THE Bangko Sentral ng Pilipinas (BSP) started implementing this month a new compliance rating system for banks called the Supervisory Assessment Framework (SAFr), which it hopes will ensure stability in a post-pandemic environment.
BSP Governor Benjamin E. Diokno said SAFr replaced the CAMELS (Capital Adequacy, Asset Quality, Management, Earnings, Liquidity, and Sensitivity) framework, effective Jan. 1.
The SAFr is a single integrated risk-based assessment framework, which covers all BSP-supervised financial institutions (BSFI). It links the systemic importance and risk profile of a BSFI to the formulation of supervisory plans for each institution.
The implementation of SAFr was originally scheduled for July 2020, but was delayed to give banks more time to prepare amid the pandemic.
“Prior to the adoption of the SAFr, only universal and commercial banks undergo assessments for Domestic Systemically Important Banks. Under SAFr, impact assessment considers all BSP-supervised institutions,” Mr. Diokno said in a briefing on Thursday.
SAFr assessments will be conducted at least every semester for universal and commercial banks, and annually for thrift and rural banks. The supervisory rating was assigned annually in CAMELS, regardless of the lender’s classification.
The BSFI will be assessed in terms of its impact on the financial system in case of a failure; its risk profile as identified by significant activities; and its supervisory intensity or the attention required and appropriate for the lender considering its impact and risk profile.
Under the new system, assessments may also be done anytime, in case of significant developments that change a lender’s risk profile.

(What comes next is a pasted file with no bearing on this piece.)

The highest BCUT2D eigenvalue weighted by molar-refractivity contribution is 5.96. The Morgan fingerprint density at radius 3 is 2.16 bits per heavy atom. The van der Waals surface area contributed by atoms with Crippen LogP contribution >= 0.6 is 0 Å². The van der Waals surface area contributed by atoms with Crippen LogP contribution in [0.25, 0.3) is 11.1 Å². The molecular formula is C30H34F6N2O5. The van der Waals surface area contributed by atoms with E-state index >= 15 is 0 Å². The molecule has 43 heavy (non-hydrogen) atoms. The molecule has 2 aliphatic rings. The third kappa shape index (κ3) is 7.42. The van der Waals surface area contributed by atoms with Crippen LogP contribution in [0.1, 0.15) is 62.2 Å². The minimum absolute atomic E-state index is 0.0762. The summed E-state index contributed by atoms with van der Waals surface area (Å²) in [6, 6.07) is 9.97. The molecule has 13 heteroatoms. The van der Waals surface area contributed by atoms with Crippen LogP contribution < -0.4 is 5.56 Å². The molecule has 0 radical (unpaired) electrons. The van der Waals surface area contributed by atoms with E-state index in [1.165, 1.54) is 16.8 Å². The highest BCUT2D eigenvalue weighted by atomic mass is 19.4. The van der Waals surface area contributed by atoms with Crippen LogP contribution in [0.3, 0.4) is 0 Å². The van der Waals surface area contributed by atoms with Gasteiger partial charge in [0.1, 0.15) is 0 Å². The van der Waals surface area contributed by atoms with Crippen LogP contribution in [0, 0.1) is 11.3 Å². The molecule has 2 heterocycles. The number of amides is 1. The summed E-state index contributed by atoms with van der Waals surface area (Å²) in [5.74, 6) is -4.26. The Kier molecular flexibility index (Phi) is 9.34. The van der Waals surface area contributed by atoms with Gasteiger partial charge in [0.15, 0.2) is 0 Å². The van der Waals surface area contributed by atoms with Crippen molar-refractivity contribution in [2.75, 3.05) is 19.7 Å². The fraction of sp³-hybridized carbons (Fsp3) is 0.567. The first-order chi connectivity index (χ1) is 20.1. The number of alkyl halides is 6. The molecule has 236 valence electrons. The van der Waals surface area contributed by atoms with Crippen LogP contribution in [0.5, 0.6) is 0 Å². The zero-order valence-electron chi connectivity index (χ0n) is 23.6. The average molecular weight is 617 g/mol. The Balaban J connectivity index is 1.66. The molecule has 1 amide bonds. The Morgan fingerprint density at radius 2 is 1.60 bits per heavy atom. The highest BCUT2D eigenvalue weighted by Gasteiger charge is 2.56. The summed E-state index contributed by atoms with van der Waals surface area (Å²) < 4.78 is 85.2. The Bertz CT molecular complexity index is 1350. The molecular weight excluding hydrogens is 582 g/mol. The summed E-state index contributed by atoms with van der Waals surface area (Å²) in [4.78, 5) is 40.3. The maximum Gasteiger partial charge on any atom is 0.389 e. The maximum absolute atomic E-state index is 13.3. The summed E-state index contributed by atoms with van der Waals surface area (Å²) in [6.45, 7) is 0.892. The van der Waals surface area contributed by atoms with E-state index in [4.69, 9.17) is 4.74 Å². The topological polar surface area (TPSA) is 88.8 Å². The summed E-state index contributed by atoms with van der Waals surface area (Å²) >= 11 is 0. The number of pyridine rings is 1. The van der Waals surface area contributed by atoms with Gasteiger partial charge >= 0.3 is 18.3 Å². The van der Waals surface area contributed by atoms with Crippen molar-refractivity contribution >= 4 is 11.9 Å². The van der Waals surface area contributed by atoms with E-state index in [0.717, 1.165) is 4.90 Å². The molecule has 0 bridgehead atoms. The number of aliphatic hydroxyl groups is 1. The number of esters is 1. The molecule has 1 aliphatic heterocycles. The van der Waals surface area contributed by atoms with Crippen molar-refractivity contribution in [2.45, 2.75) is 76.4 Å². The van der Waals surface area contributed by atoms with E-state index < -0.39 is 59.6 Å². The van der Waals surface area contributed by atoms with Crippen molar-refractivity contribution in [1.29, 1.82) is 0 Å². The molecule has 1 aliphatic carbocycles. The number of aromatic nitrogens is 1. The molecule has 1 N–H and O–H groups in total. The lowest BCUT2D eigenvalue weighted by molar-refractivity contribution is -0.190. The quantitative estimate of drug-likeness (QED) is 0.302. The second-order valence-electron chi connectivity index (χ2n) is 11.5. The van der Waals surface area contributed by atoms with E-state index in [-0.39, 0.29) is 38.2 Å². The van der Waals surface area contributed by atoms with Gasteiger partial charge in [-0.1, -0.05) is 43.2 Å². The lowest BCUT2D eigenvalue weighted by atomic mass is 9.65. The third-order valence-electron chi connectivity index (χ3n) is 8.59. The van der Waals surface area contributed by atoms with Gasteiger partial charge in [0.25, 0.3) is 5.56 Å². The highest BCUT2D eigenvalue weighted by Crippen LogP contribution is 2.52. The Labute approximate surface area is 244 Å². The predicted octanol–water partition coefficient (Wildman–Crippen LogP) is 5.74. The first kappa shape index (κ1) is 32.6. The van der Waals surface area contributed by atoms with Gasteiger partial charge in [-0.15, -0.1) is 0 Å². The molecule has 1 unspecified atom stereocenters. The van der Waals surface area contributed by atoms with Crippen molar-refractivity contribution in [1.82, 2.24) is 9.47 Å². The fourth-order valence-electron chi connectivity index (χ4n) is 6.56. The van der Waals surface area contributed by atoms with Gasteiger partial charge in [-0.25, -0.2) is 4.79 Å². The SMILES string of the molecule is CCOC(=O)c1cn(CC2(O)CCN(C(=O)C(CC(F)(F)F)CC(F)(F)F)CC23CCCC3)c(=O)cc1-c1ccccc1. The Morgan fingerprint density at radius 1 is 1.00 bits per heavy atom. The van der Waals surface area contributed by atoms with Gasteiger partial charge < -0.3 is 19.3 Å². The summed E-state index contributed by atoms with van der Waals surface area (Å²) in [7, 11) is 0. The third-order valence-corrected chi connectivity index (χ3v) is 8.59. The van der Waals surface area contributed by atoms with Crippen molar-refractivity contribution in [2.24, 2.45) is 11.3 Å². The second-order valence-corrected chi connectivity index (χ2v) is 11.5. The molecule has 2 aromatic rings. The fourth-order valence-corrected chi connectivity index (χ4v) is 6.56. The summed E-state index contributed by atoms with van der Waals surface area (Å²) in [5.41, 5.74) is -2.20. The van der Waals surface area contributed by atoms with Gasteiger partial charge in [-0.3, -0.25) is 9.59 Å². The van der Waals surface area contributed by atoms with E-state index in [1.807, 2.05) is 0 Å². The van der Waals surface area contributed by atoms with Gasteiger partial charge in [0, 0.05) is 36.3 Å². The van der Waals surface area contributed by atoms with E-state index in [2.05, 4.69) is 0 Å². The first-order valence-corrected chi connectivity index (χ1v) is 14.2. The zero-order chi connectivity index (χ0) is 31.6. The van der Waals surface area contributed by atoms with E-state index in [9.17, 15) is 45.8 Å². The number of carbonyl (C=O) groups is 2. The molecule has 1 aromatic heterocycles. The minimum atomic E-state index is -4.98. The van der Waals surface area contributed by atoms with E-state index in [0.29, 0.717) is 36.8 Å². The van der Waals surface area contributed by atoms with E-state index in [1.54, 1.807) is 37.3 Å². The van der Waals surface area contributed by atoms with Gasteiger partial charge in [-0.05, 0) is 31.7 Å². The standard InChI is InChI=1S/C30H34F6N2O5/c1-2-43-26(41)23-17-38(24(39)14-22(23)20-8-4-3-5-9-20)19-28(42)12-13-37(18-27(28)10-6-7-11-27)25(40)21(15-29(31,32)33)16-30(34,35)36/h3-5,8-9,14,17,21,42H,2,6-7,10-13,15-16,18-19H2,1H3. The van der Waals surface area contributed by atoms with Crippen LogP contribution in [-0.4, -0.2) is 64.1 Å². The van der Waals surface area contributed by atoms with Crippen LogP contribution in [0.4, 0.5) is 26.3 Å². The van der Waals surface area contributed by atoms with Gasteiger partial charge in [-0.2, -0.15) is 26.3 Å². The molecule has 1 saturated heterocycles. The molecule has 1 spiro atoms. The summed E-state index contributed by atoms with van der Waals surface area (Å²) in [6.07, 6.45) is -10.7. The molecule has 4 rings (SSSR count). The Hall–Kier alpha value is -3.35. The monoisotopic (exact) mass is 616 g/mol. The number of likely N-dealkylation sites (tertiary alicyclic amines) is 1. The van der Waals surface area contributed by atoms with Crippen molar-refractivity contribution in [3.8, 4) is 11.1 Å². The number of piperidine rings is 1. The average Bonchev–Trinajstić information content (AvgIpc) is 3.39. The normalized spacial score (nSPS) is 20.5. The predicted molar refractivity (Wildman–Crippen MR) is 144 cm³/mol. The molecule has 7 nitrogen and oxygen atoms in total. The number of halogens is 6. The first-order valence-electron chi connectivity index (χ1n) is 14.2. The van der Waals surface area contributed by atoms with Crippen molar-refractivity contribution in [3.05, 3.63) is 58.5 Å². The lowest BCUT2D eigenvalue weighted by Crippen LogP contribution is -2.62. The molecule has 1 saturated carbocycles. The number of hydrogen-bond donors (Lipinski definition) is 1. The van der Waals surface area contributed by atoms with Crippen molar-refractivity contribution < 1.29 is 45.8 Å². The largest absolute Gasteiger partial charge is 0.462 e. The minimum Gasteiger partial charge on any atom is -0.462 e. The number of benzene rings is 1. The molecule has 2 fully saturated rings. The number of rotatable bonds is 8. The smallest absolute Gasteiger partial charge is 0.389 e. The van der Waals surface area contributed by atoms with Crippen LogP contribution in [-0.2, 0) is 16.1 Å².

Mr. Diokno said the SAFr will be instrumental in ensuring and enhancing stability in the banking industry under the “New Economy.”
“We say this because the use of off-site tools and thematic reviews, as well as the emphasis on continuous surveillance, would support more robust and dynamic assessments,” the BSP chief said.
“More frequent engagements with the supervisor can be expected for larger, riskier, and more complex BSP-supervised institutions,” he added.
In terms of rating scale, SAFr will only have a four-point system that clearly delineates between satisfactory and unsatisfactory ratings. This is unlike CAMELS which employed a five-point scale that had a tendency to lean on a “middle-of-the-road assessment,” he added.
“The adoption of the SAFr is among the reforms introduced by the BSP in response to the changes in the operating landscape brought about by financial innovation, deregulation, competition, and advancements in information technology,” Mr. Diokno said.
The BSP maintains that the local banking industry remains on solid footing and well-capitalized, despite the impact of the pandemic.
In a separate briefing on Thursday, Mr. Diokno said that the capital adequacy ratio of universal and commercial banks stood at 16.3% on a solo basis and at 16.7% on a consolidated basis as of end-June 2020. Both are well above the 10% requirement by the BSP as well as the 8% set by Basel III regulations. — Luz Wendy T. Noble